Washington, May 8 : A new research by scientists at the National Center for Atmospheric Research (NCAR) and Ohio State University has determined that computer analyses of global climate have consistently overstated warming in Antarctica.
The study marks the first time that scientists have been able to compare records of the past 50 to 100 years of Antarctic climate with simulations run on computer models. he researchers have used atmospheric observations to confirm that computer models are accurately simulating climate for the other six continents. The models, which are mathematical representations of Earth's climate system, are a primary method for scientists to project future climate.
"We can now compare computer simulations with observations of actual climate trends in Antarctica," said NCAR scientist Andrew Monaghan, the lead author of the study. This is showing us that, over the past century, most of Antarctica has not undergone the fairly dramatic warming that has affected the rest of the globe," he added.
The research team recently constructed temperature data sets from Antarctica, based on data from ice cores and ground weather stations, to 20th century simulations from computer models used by scientists to simulate global climate.
While the observed Antarctic temperatures rose by about 0.4 degrees Fahrenheit (0.2 degrees Celsius) over the past century, the climate models simulated increases in Antarctic temperatures during the same period of 1.4 degrees F (0.75 degrees C).
The error appeared to be caused by models overestimating the amount of water vapor in the Antarctic atmosphere, the new study concludes.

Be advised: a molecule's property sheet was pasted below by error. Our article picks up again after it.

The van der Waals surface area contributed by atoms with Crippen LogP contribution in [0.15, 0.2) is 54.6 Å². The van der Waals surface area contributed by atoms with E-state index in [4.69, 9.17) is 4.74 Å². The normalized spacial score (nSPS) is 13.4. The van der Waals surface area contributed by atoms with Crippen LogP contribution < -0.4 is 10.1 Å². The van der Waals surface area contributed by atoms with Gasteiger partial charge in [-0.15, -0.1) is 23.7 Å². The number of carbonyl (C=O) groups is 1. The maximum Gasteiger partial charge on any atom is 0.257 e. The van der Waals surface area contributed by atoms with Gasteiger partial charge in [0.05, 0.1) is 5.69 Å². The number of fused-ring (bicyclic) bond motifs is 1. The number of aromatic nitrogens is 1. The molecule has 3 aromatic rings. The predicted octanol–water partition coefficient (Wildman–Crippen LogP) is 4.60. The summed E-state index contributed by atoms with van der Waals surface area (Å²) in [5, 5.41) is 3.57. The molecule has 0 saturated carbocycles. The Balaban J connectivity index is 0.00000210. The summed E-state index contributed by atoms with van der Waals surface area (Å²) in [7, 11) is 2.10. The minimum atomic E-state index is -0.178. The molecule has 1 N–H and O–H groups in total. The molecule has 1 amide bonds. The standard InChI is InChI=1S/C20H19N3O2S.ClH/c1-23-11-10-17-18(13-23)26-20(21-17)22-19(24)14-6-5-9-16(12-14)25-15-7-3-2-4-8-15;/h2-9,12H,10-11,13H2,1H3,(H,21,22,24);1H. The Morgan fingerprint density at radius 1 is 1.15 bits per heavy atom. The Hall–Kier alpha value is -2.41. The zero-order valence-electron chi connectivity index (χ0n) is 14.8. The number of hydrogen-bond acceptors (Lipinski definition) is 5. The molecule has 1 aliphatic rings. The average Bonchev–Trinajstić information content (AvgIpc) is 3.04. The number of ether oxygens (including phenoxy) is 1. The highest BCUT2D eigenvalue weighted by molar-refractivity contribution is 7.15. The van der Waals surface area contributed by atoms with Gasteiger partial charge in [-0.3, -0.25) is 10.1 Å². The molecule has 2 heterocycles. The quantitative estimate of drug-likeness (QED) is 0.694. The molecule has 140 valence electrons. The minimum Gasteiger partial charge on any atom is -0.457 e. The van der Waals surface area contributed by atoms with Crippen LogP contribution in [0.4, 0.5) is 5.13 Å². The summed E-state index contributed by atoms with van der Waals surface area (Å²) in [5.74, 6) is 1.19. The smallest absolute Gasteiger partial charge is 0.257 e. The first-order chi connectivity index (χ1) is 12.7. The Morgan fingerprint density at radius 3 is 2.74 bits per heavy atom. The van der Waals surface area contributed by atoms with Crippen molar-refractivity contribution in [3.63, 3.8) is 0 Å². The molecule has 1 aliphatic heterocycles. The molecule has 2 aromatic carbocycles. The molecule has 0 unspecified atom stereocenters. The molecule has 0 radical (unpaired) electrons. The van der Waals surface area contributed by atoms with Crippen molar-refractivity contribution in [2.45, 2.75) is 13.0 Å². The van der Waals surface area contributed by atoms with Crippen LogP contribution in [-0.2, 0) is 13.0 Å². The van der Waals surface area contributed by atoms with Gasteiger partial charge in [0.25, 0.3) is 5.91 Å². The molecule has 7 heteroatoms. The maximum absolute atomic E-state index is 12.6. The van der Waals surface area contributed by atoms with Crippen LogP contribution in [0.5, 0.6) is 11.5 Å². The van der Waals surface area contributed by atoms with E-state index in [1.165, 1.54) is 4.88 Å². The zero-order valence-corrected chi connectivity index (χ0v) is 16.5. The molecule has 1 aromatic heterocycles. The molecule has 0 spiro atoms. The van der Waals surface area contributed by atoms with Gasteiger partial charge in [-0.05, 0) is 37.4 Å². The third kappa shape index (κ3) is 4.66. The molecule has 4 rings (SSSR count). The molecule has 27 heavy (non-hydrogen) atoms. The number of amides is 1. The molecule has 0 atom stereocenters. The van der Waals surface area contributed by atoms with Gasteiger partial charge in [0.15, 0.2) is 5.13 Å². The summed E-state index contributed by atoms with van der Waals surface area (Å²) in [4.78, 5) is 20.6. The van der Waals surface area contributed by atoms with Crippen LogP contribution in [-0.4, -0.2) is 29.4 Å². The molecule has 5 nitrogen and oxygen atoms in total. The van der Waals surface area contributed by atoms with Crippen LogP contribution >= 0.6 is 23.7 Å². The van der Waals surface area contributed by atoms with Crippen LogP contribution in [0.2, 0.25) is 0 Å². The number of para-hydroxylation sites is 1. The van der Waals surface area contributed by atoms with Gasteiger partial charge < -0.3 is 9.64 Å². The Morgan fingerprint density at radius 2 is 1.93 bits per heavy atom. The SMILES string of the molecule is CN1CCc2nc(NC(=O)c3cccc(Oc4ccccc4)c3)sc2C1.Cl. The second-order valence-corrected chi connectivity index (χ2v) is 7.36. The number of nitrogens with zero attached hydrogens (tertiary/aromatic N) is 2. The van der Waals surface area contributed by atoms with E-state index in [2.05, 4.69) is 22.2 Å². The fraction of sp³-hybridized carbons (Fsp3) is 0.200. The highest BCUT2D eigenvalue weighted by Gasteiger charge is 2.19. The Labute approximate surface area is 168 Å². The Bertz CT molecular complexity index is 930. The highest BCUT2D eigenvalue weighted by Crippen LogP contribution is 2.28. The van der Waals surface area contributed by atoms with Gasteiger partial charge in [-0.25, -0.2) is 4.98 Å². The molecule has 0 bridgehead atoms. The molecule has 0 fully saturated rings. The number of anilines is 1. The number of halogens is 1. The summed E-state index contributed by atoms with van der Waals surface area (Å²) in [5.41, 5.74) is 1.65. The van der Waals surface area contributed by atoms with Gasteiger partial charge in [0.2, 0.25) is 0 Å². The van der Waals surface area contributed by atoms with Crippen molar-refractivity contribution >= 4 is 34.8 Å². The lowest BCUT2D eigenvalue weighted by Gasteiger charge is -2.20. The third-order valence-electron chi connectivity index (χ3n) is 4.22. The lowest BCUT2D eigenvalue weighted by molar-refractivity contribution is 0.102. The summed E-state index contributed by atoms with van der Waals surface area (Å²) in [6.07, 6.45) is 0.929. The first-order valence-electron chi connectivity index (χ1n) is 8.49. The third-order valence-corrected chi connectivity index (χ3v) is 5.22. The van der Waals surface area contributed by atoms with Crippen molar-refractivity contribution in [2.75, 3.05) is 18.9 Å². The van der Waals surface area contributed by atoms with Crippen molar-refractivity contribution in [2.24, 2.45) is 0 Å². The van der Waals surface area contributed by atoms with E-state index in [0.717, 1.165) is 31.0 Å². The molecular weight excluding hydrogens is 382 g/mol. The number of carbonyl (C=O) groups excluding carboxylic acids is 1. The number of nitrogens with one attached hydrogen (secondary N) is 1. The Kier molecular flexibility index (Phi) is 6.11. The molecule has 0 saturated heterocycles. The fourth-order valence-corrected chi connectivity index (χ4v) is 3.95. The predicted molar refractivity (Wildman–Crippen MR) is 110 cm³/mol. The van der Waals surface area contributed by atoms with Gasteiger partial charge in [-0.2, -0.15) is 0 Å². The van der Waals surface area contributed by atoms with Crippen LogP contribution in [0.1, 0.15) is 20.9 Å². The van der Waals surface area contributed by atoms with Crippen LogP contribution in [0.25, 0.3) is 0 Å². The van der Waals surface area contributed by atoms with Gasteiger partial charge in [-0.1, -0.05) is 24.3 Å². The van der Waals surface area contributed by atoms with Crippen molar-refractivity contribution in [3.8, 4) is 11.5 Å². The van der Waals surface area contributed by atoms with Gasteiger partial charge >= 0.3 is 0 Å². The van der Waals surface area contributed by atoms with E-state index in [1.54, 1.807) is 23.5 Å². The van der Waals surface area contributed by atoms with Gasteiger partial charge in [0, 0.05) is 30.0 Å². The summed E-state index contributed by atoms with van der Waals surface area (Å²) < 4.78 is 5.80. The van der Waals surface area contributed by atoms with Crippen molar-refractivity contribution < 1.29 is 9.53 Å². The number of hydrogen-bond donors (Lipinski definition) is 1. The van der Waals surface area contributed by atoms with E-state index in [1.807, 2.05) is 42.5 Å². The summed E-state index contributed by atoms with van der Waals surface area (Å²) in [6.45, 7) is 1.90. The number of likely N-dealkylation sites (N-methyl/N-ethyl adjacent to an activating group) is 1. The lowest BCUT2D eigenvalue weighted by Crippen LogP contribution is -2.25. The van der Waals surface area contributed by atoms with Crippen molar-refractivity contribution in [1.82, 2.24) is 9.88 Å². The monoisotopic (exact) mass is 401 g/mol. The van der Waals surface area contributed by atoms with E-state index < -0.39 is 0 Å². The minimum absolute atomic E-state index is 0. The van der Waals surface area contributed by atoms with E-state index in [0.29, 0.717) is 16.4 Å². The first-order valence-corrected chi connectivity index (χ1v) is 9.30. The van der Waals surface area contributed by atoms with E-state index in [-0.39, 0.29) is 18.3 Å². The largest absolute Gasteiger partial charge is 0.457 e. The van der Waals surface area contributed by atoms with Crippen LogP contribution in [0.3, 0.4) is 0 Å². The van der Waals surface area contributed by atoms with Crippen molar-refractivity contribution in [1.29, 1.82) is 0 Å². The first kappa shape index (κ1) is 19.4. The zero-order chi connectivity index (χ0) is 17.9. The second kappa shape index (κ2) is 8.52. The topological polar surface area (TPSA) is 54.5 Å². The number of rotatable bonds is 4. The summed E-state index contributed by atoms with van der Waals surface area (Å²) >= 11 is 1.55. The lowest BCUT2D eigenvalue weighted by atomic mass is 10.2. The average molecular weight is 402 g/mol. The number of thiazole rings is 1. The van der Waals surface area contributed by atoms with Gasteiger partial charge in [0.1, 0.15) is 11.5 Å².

The reason may have to do with the cold Antarctic atmosphere handling moisture differently than the atmosphere over warmer regions.
That's why the researchers caution that model projections of future Antarctic climate may be unreliable.
"The current generation of climate models has improved over previous generations, but still leaves Antarctic surface temperature projections for the 21st century with a high degree of uncertainty," said NCAR scientist David Schneider.
"On a positive note, this study points out that water vapor appears to be the key cause of the problematic Antarctic temperature trends in the models, which will guide scientists as they work to improve the climate simulations," he added.
Part of the reason that Antarctica has barely warmed has to do with the ozone hole over the continent.
The lack of ozone is chilling the middle and upper atmosphere, altering wind patterns in a way that keeps comparatively warm air from reaching the surface.
The study can help scientists improve computer models and determine if Earth's southernmost continent will warm significantly this century, a major research question because of Antarctica's potential impact on global sea-level rise.